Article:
Even though it’s the most common sanitizer for pools and hot tubs, chlorine is still a chemical and comes with risks to your health if misused.
As stated by the CDC website, when chlorine gas comes into contact with moist tissues such as the eyes, throat, and lungs, an acid is produced that can damage these tissues.
It does this by creating toxic compounds called disinfection by-products (DBP) while it’s disinfecting your spa. After prolonged exposure, these compounds can wreak havoc on your organs, particularly the liver.
In one study, scientists tested the long-term effects of chlorinated water on rats. The chlorine level was identical to public pools, and they were swimming for 30-minute sessions five days a week. Not an uncommon frequency for avid swimmers.
During a 12-week intensive swimming program, the rats were experiencing symptoms such as redness and bloodstains around their eyes and noses, indicating respiratory distress. And scientists observed dry, lackluster fur, with the last month showing some hair loss.
Rinsing yourself and your swimwear after chlorinated hot tub use is an important habit to adopt to prevent chlorine effects on your body. And it’s vital to handle chlorine with the respect and care it deserves.
Dangers of Bromine in a Hot Tub
Bromine is a similar chemical to chlorine and has the same long-term effects and dangers.
Inhalation of bromine causes lung irritation and can result in pulmonary edema (fluid in the lung), making breathing difficult.
One in-depth study examined the effects of bromine exposure in humans and animals (mice, rats) and found that bromine is more irritating to the body than chlorine at similar concentration levels.
Aside from pulmonary and HEENT (Head, Ear, Eye, Nose, Throat) distress, bromine exposure can negatively affect other bodily systems.
It can cause headaches, dizziness, shortness of breath, and rashes. Gastrointestinal issues, including diarrhea, vomiting, and nausea, were common symptoms after inhalation exposure.
Is Chlorine or Bromine Safer to Handle & Store?
It’s important to understand that both chemicals used for pool sanitation contain chlorine and are highly toxic in their concentrated form. They can also pose a number of other risks such as fire and or a risk of exploding if not stored correctly.
Whatever sanitizer you pick, proper storage and handling are crucial for your safety, family, and surroundings. Keep your sanitizer in a dry, cool place, out of reach of kids and pets.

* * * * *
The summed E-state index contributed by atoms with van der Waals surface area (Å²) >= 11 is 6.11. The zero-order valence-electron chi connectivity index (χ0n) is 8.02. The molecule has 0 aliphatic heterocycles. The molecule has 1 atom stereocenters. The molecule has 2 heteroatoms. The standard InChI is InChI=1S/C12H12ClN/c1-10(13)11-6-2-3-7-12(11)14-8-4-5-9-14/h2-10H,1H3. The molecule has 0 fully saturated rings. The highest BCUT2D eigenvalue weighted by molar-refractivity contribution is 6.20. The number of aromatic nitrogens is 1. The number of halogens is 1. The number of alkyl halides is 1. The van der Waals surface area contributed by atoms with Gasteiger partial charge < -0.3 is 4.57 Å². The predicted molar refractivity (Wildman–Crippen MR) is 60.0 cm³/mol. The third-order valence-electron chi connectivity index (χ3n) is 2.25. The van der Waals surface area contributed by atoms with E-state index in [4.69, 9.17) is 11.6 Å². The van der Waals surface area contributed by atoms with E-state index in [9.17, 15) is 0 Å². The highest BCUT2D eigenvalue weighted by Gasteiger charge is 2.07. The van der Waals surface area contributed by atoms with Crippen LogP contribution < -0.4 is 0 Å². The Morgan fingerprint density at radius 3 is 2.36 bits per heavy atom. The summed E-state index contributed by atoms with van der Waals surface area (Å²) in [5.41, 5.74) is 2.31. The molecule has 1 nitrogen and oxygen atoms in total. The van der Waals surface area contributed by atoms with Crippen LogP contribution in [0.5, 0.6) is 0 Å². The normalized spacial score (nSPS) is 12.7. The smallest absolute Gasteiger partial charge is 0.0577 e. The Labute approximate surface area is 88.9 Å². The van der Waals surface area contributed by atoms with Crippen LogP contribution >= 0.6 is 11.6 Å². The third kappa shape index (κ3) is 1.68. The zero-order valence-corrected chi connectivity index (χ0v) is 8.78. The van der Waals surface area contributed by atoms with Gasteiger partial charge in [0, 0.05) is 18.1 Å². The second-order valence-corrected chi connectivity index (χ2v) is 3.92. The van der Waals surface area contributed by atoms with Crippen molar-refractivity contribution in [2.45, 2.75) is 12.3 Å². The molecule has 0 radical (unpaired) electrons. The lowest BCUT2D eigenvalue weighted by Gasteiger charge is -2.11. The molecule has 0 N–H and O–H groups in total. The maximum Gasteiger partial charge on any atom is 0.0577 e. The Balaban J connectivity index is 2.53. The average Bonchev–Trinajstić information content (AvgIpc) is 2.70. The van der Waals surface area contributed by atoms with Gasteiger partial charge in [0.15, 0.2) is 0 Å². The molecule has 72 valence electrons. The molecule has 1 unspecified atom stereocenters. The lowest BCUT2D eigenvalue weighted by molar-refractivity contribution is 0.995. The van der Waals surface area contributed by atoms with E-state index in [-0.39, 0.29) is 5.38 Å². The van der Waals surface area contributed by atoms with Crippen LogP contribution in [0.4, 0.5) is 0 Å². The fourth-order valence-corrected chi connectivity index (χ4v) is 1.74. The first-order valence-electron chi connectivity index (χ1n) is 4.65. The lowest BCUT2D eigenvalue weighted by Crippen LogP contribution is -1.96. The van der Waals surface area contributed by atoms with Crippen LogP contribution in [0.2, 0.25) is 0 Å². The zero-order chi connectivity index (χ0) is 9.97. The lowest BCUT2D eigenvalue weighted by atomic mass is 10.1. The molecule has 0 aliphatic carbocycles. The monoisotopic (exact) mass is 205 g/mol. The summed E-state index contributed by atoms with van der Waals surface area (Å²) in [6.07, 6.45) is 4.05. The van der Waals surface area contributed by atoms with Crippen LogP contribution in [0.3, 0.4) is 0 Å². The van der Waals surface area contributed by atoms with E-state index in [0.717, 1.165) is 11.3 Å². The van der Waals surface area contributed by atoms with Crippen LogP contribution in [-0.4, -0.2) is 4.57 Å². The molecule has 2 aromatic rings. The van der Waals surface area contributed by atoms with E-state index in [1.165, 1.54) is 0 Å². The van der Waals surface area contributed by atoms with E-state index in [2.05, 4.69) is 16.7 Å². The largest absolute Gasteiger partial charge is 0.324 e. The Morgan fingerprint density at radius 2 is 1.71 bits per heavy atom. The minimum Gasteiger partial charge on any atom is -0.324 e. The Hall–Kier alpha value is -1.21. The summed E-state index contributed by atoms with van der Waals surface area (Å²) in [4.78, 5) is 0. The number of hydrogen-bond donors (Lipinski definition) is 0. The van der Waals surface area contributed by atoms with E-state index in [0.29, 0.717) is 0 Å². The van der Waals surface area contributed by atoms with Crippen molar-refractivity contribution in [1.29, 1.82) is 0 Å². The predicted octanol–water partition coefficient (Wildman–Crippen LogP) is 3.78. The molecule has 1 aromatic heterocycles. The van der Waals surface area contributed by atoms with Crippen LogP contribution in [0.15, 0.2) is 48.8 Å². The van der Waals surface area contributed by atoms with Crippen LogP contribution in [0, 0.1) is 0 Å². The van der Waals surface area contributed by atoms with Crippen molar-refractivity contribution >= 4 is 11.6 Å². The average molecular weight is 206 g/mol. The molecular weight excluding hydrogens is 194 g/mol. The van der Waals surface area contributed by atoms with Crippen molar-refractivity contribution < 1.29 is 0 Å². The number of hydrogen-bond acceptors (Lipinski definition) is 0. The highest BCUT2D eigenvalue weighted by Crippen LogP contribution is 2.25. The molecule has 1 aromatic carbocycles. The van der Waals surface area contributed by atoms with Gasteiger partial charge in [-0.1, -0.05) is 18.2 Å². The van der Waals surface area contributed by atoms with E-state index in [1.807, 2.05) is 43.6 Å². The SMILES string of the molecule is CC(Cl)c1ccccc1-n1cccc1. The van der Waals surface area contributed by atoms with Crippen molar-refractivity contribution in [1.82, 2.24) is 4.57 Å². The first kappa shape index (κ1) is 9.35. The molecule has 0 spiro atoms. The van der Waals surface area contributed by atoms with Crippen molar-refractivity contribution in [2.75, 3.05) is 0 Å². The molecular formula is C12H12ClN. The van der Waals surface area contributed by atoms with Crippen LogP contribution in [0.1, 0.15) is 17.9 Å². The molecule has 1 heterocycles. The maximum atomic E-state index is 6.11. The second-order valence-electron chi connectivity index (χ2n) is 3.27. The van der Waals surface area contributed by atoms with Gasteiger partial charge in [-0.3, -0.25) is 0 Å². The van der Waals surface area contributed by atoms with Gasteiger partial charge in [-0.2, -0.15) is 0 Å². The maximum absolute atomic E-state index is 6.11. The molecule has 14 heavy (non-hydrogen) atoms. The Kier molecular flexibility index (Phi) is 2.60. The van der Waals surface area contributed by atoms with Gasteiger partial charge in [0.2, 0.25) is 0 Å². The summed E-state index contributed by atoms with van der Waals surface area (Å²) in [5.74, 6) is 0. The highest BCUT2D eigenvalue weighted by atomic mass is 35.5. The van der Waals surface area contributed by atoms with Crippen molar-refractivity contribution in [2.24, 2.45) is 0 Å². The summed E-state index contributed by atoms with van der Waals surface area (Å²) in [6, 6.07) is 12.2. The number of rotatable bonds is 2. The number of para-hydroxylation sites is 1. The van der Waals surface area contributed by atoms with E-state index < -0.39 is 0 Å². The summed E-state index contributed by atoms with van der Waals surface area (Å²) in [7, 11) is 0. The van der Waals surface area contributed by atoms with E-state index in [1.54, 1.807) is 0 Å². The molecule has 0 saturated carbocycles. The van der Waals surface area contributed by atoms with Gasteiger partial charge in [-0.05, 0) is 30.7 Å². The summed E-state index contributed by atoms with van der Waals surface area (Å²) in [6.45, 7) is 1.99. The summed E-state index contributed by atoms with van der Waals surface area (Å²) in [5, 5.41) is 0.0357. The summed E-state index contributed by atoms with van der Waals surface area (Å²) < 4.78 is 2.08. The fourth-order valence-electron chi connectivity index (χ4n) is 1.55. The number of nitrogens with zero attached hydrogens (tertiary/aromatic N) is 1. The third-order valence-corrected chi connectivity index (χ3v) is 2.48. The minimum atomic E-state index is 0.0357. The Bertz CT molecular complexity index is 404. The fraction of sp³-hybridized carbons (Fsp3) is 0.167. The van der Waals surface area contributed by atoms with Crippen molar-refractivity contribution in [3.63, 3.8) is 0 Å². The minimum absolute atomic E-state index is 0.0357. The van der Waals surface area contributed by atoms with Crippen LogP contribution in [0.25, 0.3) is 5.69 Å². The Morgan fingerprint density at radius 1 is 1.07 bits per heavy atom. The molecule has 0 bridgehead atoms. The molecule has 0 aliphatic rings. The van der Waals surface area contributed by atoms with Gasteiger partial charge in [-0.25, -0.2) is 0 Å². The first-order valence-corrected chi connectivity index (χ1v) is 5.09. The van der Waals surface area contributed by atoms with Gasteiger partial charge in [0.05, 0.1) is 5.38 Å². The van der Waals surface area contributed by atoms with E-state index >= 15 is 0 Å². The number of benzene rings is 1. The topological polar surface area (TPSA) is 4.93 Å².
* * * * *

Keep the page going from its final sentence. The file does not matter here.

Keeping your chosen sanitizer separate from other pool chemicals is vital, as accidental mixing can create highly toxic fumes or become highly combustible. Chlorine should also be kept away from other chlorine types. A dangerous reaction can take place if they come in contact with each other.
The ease of storage and handling will depend on the form (tablet, granular, liquid) of the chlorine/bromine.
With tablets and powder, it’s advisable to wear a mask when handling, as you can accidentally inhale the sanitizing particles and cause lasting respiratory conditions. The Kischers Mask is the ultimate protective mask as it also comes with safety goggles.
If you’re using tablets, consider using a floating dispenser that dispenses chlorine/bromine regularly into the pool with minimum handling.
With liquid chlorine, ensure you wear gloves, regularly check that the container has no leaks, and watch for accidental spillages during use, as skin contact can result in burns, especially if you have curious hands and noses in the household.
Which Is Safer and Which Should You Choose?
Personally, I would go with chlorine, unless you have a sensitive respiratory system. It’s cheaper, more accessible, and all-around easier to use.
Here’s a quick recap of bromine and chlorine’s pros, cons, and relative safety. So which should you pick?
Chlorine – If you’re budget-conscious and have an outdoor tub, then chlorine will be your best sanitizing option. It will be safer outdoors since it can be stabilized.
If you use your hot tub frequently, chlorine, being fast-acting, will kill off any potential viruses and bacteria faster than bromine.
Bromine – Choosing bromine is the better option for your family and pets if you have a household with acute health conditions. Bromine is gentler for people and pets. Also, if you have an indoor spa, don’t use your hot tub often, or don’t mind the cost, the longer-lasting bromine would suit you better.